'I have never felt as much at peace with myself as now', he said at his residence in Windsor Great Park, and his beaming face conveyed how much the accord on peaceful co-operation meant to him.
He acknowledged that there were those opposed to it in Jordan. They would, however, have a say. 'One thing that is possible and I have been thinking about it, is maybe a national referendum. I am confident in what they will say. I will stake my whole future on it.'
The referendum could take place after a draft peace treaty had been worked out and debated by parliament. Such a move would be unprecedented in Jordan. Floating the idea at this time seems a ploy to gauge public reaction, and also to demonstrate how much more accountable he is to his public than PLO chairman Yasser Arafat. Jordanian officials have made no secret of their disappointment with Mr Arafat's progress in establishing Palestinian institutions on the West Bank and in the Gaza Strip since the Israeli withdrawal.
The King tried to play down the row caused by the Jordanian-Israeli declaration ascribing to him a special role regarding Jerusalem's holy places. Mr Arafat, who claims Jerusalem as capital of the future Palestinian state, was angered by what he saw was a Jordanian attempt to pre- empt the outcome of the negotiations on the final status of the city. The King emphasised that the aim was 'to remove the religious dimension from the political one. There should be an effort to encourage inter-faith dialogue. What we claim is for the Muslim umma (community). We want to elevate this beyond the political. Sovereignty is for Almighty God.'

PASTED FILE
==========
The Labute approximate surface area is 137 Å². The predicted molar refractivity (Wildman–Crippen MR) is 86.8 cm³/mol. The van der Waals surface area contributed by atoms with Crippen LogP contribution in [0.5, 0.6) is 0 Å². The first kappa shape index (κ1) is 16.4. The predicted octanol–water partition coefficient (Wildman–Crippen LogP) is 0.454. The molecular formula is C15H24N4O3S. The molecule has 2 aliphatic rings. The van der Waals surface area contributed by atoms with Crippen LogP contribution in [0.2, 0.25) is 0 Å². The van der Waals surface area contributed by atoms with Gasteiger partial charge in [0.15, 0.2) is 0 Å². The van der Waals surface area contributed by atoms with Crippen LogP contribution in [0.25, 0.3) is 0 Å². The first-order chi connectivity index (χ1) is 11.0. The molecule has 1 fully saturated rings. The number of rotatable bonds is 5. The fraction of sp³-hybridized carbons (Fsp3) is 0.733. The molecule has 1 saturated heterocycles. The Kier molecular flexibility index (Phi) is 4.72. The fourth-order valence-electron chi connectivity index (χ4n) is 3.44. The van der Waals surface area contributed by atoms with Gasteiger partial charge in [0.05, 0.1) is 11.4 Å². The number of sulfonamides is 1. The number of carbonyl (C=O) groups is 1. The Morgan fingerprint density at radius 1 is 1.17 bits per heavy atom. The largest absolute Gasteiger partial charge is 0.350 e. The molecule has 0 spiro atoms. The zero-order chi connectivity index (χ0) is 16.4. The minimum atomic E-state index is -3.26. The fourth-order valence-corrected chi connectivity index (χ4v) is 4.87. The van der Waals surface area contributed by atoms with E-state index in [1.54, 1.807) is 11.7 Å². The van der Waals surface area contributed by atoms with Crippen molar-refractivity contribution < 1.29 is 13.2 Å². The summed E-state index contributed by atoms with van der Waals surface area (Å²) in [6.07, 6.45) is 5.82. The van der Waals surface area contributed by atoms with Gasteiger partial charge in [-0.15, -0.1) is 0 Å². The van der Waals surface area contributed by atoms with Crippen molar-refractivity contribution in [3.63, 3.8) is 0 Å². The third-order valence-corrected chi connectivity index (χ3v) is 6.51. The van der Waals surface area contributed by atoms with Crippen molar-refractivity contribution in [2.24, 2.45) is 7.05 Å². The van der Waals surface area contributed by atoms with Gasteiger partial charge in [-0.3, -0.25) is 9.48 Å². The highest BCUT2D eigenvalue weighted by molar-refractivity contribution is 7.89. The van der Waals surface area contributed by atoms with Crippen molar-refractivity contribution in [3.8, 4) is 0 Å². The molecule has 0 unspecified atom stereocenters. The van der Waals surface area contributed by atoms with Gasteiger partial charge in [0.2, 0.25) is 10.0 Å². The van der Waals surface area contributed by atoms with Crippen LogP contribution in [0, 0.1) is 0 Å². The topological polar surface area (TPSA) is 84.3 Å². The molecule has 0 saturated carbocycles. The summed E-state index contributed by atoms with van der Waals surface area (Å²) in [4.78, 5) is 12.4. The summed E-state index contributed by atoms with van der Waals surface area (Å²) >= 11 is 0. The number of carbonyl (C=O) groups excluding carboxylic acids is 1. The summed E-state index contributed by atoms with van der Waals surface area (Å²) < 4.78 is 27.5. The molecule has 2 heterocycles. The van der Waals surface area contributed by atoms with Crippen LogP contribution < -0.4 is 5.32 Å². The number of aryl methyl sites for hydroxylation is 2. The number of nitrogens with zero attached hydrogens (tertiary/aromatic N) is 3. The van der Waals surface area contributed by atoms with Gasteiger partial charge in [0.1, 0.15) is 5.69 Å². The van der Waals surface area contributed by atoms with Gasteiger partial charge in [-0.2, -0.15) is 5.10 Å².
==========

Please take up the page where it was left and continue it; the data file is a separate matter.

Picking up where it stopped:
He said that he could go to Jerusalem any time. 'I feel it is my right, as a Muslim, as a Hashemite, and as an Arab to visit Jerusalem and Hebron . . . As to when, I don't know, but it will happen some time soon, God willing.' His whole tenor vindicated what the Israelis have been saying for years, that this was a man they could do business with, rather than the mercurial Mr Arafat.
The king was not surprised at the comments of the Syrian President, Hafez al-Assad, on Armed Forces Day which criticised the Jordanians and Palestinians for breaking Arab ranks.
He said that Jordan had provided Britain with information before the London bombings. He warned that 'we should brace ourselves for more of that.'Reuse content